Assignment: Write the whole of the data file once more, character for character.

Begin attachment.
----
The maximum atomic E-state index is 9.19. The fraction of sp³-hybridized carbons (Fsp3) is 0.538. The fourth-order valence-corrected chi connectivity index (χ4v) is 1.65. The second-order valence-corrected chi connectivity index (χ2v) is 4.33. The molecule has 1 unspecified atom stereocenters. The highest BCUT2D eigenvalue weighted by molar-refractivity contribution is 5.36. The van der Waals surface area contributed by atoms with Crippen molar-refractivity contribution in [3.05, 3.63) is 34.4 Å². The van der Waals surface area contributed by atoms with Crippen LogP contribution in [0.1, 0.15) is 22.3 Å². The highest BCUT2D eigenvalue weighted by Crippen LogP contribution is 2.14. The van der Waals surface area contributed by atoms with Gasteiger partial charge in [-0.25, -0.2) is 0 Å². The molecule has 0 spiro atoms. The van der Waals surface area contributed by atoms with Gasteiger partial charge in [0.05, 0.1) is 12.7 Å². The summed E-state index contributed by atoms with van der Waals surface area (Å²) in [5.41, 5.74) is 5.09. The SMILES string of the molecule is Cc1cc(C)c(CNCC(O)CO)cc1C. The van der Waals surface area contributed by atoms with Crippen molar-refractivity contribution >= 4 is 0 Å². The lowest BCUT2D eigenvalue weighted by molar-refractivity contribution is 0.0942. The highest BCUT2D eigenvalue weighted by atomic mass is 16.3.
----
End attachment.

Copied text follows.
The maximum atomic E-state index is 9.19. The fraction of sp³-hybridized carbons (Fsp3) is 0.538. The fourth-order valence-corrected chi connectivity index (χ4v) is 1.65. The second-order valence-corrected chi connectivity index (χ2v) is 4.33. The molecule has 1 unspecified atom stereocenters. The highest BCUT2D eigenvalue weighted by molar-refractivity contribution is 5.36. The van der Waals surface area contributed by atoms with Crippen molar-refractivity contribution in [3.05, 3.63) is 34.4 Å². The van der Waals surface area contributed by atoms with Crippen LogP contribution in [0.1, 0.15) is 22.3 Å². The highest BCUT2D eigenvalue weighted by Crippen LogP contribution is 2.14. The van der Waals surface area contributed by atoms with Gasteiger partial charge in [-0.25, -0.2) is 0 Å². The molecule has 0 spiro atoms. The van der Waals surface area contributed by atoms with Gasteiger partial charge in [0.05, 0.1) is 12.7 Å². The summed E-state index contributed by atoms with van der Waals surface area (Å²) in [5.41, 5.74) is 5.09. The SMILES string of the molecule is Cc1cc(C)c(CNCC(O)CO)cc1C. The van der Waals surface area contributed by atoms with Crippen molar-refractivity contribution >= 4 is 0 Å². The lowest BCUT2D eigenvalue weighted by molar-refractivity contribution is 0.0942. The highest BCUT2D eigenvalue weighted by atomic mass is 16.3.